My Grandfather worked at Whiteheads for a short period. Sadly I never knew him. I remember seeing the factory derelict for so many years as a child, a shame I never got to explore it, I’m sure some of the local Wyke Regis kids had great fun in there, it was massive!

  9. ian says:

    If you want to find out more then there are historical information publications from Derek Woodland. Did wonder what any developers would find when they dug out the torpedo construction holes ;-) Apparently up where the winding gear is/was at C-head there was an experimental petroleum warfare installation!

    1. The Urban Explorer says:

      Didn’t really see anything that could have been an “experimental petroleum warfare installation” – although there was a building with a lot of pipes and gauges etc. which seemed a bit out of place on the middle of the arm?…

  10. ian says:

    Love it. The shed on top of the Vernon building was the base for the RPS when royalty worked at the naval base. They left an old westminster(?) rx/tx. Also C-head holds the rusting remains of wartime torpedo protection nets winding gear, as do the other heads on the breakwater. Don’t the mussel farmers still operate from there?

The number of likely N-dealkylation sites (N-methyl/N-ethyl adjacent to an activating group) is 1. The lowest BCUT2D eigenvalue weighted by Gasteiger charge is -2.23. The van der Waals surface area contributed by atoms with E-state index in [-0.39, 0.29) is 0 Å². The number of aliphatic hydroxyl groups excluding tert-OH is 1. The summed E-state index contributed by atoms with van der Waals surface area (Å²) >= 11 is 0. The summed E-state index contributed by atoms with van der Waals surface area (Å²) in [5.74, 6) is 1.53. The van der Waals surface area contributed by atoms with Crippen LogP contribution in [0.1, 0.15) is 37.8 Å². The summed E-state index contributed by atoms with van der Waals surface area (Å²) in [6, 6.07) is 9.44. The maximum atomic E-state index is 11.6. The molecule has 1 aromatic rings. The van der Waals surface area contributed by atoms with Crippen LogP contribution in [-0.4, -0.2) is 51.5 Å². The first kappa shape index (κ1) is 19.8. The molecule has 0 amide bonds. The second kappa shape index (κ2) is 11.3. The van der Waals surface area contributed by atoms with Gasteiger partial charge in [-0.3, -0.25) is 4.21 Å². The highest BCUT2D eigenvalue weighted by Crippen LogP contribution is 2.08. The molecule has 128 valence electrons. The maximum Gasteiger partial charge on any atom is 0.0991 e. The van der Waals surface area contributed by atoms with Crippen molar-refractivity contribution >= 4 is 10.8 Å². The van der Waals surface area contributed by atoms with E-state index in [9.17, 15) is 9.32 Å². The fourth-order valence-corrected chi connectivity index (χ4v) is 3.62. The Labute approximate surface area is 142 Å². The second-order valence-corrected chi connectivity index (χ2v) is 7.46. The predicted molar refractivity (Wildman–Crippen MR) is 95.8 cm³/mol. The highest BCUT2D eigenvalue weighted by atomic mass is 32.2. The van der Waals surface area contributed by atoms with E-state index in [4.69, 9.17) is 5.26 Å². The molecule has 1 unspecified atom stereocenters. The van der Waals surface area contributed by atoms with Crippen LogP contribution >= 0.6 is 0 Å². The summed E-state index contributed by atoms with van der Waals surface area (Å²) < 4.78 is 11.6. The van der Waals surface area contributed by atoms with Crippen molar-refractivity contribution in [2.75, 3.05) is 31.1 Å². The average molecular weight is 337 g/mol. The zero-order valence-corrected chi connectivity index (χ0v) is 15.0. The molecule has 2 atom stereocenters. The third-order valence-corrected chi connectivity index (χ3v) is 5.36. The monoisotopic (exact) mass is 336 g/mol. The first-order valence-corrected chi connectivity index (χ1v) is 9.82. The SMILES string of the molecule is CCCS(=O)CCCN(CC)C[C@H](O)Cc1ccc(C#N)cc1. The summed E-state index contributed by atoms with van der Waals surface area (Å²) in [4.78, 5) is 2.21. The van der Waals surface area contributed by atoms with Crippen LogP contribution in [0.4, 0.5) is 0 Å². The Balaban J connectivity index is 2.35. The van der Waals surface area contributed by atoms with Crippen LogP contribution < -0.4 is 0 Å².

1. The Urban Explorer says:

      Aaaah! They’re torpedo nets! I’ve spent ages looking at the winding gear on C Head and also the Breakwater Fort and came to the conclusion they were some sort of wire that just went across the opening to stop vessels entering! Of course they’re for torpedo nets! Thank you!

      They were plenty of fishing buoys out there, but closer to the next section of breakwater with the torpedo firing range on it.

  11. Martin Penny says:

    Some of the best days of my working life were spent here. A fantastic site with some real old school employees . Such a shame it was closed.

  12. Matt says:

    Great pictures – I used to work on that site… Bring back a lot of memories and in answer to the earlier commenter.. when it was an active site we all took security very seriously indeed.

  13. Philip Morris says:

    Fantastic photos and the info just illustrates how stupid the U.K. Government is regarding security.